Re: Van Gieson Stain some questions
|From:||"J. A. Kiernan" <email@example.com>|
On Sun, 1 Jul 2001, Tibor Ric wrote:
> Recently our fine neadle prostate biopsies were starting falling of the
> glases....It may be as simple as too short time on 65 temperature celsius
> but I would like to hear what do You think, what could be the reason of
> falling of....
I've not worked with needle biopsies, but have dried many
other cells, sections, smears, squashes, dissected specimens
etc onto slides at various temperatures. 65C is too hot, IMHO,
for anything other than bacteria. When something dries too
quickly on a flat surface the edges (thinnest part) curl upwards,
leaving an unduly small central area to adhere. This happens
when you fry bacon: water (and fat) are lost first at the
edges of the rasher, which curl up, leaving the centre
sticking (coagulant fixation) to the pan.
With suspended cells the best adhesion and structural
preservation are obtained when the unfixed cells stick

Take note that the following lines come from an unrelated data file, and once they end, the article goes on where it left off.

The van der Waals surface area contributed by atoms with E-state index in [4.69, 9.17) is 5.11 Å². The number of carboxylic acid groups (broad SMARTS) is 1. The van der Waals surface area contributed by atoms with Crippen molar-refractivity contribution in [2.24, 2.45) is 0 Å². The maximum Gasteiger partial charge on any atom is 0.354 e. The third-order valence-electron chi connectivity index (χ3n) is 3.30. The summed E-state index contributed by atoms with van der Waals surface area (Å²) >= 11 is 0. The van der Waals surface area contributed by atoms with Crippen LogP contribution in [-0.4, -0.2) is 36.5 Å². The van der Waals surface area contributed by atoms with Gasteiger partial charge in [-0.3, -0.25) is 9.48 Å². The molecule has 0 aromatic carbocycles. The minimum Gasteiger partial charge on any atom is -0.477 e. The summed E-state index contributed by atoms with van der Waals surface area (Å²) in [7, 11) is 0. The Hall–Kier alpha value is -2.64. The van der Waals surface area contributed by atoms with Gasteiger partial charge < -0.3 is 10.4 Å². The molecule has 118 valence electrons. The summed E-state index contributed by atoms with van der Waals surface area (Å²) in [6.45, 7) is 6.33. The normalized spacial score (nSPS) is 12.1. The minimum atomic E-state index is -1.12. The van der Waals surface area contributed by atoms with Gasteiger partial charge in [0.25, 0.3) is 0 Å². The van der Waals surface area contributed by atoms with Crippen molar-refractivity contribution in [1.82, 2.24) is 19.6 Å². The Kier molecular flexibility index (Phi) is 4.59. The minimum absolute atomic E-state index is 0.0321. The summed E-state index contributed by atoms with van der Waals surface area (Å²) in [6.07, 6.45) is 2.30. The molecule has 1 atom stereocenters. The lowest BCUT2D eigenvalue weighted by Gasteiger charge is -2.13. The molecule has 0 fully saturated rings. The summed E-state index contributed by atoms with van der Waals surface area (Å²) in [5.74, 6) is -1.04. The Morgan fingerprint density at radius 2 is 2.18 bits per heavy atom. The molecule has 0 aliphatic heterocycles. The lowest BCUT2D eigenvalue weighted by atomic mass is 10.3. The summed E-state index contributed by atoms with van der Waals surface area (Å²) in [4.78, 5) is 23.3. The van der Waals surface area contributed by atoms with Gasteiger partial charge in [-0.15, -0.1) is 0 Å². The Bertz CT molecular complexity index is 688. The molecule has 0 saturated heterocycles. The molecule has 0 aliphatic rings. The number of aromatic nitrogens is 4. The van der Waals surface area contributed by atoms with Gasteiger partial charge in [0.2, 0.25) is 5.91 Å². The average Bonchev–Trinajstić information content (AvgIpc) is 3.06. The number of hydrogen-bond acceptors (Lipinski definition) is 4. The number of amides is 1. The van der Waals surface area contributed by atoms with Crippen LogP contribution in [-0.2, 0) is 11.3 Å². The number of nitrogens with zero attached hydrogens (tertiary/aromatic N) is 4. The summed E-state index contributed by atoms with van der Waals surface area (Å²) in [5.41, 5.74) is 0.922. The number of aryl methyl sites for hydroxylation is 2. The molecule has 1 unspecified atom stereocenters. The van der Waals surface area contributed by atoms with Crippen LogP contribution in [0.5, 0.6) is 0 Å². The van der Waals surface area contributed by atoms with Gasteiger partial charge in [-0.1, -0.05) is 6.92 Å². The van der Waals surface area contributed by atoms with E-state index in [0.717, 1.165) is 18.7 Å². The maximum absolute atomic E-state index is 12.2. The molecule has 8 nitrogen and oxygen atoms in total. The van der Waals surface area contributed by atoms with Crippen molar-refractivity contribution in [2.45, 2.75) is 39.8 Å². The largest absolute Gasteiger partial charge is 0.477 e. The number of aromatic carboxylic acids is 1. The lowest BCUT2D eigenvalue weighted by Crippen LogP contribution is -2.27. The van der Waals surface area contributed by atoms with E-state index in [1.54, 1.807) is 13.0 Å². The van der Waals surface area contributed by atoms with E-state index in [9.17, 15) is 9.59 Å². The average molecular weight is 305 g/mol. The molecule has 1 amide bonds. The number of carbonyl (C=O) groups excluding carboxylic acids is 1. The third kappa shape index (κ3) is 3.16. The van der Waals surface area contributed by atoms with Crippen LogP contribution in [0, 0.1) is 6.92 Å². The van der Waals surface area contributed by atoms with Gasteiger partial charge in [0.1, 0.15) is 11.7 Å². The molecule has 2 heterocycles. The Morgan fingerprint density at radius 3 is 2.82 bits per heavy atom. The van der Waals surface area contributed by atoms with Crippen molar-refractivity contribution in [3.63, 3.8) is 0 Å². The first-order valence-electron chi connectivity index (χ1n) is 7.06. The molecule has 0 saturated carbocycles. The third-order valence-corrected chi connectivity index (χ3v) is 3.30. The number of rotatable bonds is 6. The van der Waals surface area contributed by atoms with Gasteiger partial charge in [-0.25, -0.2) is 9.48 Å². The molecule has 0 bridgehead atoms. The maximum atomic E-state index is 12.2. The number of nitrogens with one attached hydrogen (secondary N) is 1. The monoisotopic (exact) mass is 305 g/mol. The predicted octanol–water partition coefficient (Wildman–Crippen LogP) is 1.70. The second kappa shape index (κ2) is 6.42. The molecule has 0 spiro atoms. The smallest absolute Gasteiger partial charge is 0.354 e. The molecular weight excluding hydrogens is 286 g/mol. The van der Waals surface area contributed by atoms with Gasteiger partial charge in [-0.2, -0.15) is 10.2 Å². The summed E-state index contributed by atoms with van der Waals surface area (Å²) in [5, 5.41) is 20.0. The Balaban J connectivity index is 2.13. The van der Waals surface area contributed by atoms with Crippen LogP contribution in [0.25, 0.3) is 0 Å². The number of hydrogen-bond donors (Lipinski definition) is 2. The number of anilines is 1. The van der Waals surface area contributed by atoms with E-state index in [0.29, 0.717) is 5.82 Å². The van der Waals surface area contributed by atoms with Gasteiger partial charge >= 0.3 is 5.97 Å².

to the glass while wet. A Cytospin centrifuge does the
sticking very quickly and effectively. (There may be
other makes that are just as good or better; Cytospin is the
only one I've used.)
For squashed, smudged or otherwise splurged bits of tissue,
drying at room temperature for about half an hour is often OK.
The preparation should be fixed when it looks as if it's
almost dry. A traditionally prepared blood film dries adequately
in a few minutes, but it's rather special, with its own
preservative medium (plasma) protecting the cells and providing
physical properties amenable to stretching out on glass to
give a thin layer.
The title line for this enquiry is about Van Gieson's stain.
Is this used for needle biopsies of the prostate? It's a
wonderful technique (easier to do than H & E and more
informative in displaying tissue structure), but can it
really be the best one for identifying normal and abnormal
cell-types in a tiny biopsy?
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